The U.S. Supreme Court agreed to decide whether the disparagement provision of the Lanham Act is facially invalid under the Free Speech Clause of the First Amendment. This specific case, Lee v. Tam, focuses on The Slants, a rock band that was denied a trademark registration on the grounds that its name is disparaging to Asian Americans.
Section 2(a) of the Lanham Act, otherwise known as the “disparagement provision,” specifically states that no trademark shall be refused registration unless it “[c]onsists of or comprises immoral, deceptive, or scandalous matter; or matter which may disparage or falsely suggest a connection with persons, living or dead, institutions, beliefs, or national symbols, or bring them into contempt, or disrepute.” The disparagement provision has been a contentious issue for years because many claim it is in direct conflict with the First Amendment right to free expression. However, for many years courts have ruled that it does not violate the First Amendment because the disparagement clause does not ban actual real-life use of the offensive mark, nor does it prevent the user from enforcing common law trademark rights against other users. When determining disparagement in court, the Trademark Trial and Appeal Board (TTAB) asks two questions: First, what is the meaning of the trademark as used in connection with the goods and services offered? Second, is the meaning of the trademark disparaging? These questions are answered in the context of the respective dates of registration of the mark. Whether the trademark is deemed disparaging is determined by a “substantial composite” of the affected group, and not by the majority of the affected group or by all Americans.
Contrary to precedent, last December, the Court of Appeals for the Federal Circuit (CAFC) decided the case In re Tam, concluding that the disparagement clause is unconstitutional because it violates the First Amendment’s free speech guarantee. The CAFC stated that “[i]t is a bedrock principle underlying the First Amendment that the government may not penalize private speech merely because it disapproves of the message it conveys” and thus, “[t]he government cannot refuse to register disparaging marks.” The CAFC dismissed the government’s argument that a federal trademark registration is “government speech” amounting to an endorsement of the trademark’s message. The U.S. Patent and Trademark Office (PTO) appealed the ruling to the Supreme Court.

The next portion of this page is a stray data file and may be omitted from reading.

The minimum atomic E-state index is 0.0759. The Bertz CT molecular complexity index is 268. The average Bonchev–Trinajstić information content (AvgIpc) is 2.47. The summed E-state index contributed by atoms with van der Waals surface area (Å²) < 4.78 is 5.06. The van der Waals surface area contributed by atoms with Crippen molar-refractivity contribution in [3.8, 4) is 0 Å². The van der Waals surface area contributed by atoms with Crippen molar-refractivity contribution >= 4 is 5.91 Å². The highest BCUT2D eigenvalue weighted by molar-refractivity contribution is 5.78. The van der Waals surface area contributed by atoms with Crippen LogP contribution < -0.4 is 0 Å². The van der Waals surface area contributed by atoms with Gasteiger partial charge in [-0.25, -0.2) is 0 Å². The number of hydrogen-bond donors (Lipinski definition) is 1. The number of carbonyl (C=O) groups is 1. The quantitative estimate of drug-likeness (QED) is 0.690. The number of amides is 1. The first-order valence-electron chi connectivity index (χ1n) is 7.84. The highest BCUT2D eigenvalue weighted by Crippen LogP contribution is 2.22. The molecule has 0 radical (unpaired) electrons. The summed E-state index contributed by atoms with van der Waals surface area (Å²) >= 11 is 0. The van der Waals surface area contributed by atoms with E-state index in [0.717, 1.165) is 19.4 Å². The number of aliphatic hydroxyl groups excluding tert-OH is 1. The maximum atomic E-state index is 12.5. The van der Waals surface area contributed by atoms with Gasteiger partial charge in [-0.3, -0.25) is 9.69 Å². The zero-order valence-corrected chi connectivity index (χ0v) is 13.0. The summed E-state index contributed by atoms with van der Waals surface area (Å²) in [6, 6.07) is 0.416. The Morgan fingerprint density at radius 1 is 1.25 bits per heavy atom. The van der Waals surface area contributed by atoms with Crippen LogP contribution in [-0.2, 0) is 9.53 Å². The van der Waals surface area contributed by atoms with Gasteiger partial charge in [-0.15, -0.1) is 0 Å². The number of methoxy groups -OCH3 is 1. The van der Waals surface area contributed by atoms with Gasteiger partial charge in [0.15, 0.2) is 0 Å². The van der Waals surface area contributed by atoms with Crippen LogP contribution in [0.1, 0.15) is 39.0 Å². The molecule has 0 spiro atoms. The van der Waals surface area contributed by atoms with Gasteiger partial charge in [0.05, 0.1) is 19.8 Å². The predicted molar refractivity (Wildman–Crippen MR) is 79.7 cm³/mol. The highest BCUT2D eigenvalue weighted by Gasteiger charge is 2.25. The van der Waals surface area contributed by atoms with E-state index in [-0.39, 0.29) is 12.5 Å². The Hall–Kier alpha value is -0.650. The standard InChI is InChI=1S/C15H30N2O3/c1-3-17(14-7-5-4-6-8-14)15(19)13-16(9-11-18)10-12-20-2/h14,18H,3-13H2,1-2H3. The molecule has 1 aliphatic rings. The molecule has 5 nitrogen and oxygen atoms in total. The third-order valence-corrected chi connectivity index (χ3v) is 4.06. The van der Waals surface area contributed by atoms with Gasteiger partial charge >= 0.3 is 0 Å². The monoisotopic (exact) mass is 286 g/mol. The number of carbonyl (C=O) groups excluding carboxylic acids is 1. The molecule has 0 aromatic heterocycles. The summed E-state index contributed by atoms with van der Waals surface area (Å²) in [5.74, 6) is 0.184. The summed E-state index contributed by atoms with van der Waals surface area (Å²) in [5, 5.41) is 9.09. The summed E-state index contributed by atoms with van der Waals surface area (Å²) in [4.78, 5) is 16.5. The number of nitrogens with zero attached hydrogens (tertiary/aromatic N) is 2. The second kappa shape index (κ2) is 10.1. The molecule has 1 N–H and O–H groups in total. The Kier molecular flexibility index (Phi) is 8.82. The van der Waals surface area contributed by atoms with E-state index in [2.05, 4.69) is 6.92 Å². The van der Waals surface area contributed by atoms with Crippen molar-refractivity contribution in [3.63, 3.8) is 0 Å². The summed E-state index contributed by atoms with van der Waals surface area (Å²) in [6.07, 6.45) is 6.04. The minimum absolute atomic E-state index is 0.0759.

The conflict between the disparagement provision and First Amendment is familiar because of the high-profile litigation concerning the Washington Redskins trademarks. In June 2014, in the case Blackhorse v. Pro-Football, Inc., the TTAB of the PTO voted to cancel six of the Washington Redskins trademarks, concluding that the term “redskins” is disparaging to a substantial composite of Native Americans (for more information on the TTAB decision, please see our previous blog post here). To challenge this ruling, the Redskins filed a Notice of Appeal to the Fourth Circuit. Earlier this year, while this case is still pending, the Redskins filed an unusual petition asking the Supreme Court to hear the case before the Fourth Circuit has had a chance to decide. This Monday, the Supreme Court spoke on this request and denied Redskins’ petition for certiorari before judgment to join the Lee v. Tam case. Therefore, the case is still pending before the Fourth Circuit, scheduled for arguments in December, so be sure to check back regularly for additional updates as this case will likely develop quickly going forward.
The case on The Slants, Lee v. Tam (Case No. 15-1293) will be argued this term and a decision is expected in summer 2017.